In an interview with a staff of Olam Rice at their Iganmu Lagos office, he said that Olam Rice is usually stone-free as the company uses mechanised farming system.
The staff who pleaded anonymity explained that “I am not exonerating the company, neither am I saying that the consumer is right. We will carry out investigations. If it is an internal problem then the consumer will be compensated.”
Requesting for the batch number, he promised that investigations will be carried out. Explaining further, he said the company carry out random sampling of their products to ascertain the quality, adding that “one of the reasons we have batch numbers is in order to
trace problem when such arises.”
However, when the reporter demanded for the contact of the official spokesperson of the company, he declined, insisting that he was too busy to attend to the media. “In fact, at the moment, (24th August 24, 2017), he is in Abuja with the senators,” he declared. He equally declined to pass the reporter’s contact details to the said official spokesperson for the company.
The Olam staff requested the reporter to forward the batch number found on the rice bag to him. Responding through a text message, he said, “I checked, but this is not matching our batch format. This is not our rice. Since we have multi screening system, stones are not possible in our finished product.”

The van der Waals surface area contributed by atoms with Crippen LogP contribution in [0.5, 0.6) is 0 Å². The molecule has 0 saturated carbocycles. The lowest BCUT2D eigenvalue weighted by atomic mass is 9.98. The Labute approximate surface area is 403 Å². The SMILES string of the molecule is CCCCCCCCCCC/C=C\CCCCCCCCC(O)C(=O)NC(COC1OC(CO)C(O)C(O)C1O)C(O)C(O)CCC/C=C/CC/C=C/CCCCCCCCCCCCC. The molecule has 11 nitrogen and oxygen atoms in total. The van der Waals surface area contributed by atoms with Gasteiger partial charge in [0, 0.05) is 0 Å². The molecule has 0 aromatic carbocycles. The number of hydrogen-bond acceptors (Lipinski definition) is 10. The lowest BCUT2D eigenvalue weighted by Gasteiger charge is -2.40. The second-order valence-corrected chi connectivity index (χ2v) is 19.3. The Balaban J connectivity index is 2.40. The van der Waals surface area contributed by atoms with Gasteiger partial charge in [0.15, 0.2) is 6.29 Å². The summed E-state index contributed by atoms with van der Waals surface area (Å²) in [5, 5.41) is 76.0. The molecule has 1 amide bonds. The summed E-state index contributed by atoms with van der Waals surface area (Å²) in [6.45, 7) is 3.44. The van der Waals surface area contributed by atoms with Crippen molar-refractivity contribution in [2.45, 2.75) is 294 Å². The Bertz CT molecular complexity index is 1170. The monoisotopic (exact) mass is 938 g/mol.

We need to focus on how to get rid of stones and sand from our rice. The issue of pricing also must be tackled. It must be made pocket friendly if we want consumers to patronise them.
Minister of Agriculture, Chief Audu Ogbe, even admitted in May this year that locally produced rice is more expensive than the imported ones.
While responding to questions at a Town Hall meeting in Abuja, Ogbe pointed out that one of the major reasons was that most of the imported rice was subsided by the foreign governments.
He disclosed that most of the imported rice are from Vietnam, India and Thailand.
He further explained that the imported rice arrive at about 9,000 per bag, and are then sold at about N13,000 per bag to consumers unlike the local rice sold at about N16,000 per bag. Though market research reveals that currently 50kg imported rice like ‘Caprice’ sells for about N16,500 while the same size of Abakaliki rice sells for about N18,000.
Ogbeh also decried the interest rates for farming loans.
He said: “Our interest rates in this country are higher than the interest rate in most parts of the world.”
He also revealed another reason for the high cost of local rice as the high cost of diesel to run generators in the farms, noting that “diesel went from N180 per litre to N300.”
As the popular saying goes, ‘Rome was not built in a day’. If rice is not de-stoned, we appeal to producers to just notify consumers by printing it on the bag and if it is free of stones, they should also visibly print it on the bag. Already, some local rice producers do that. The ones free of stones usually are more expensive. Consumers have a right to that information.
Source: The Nation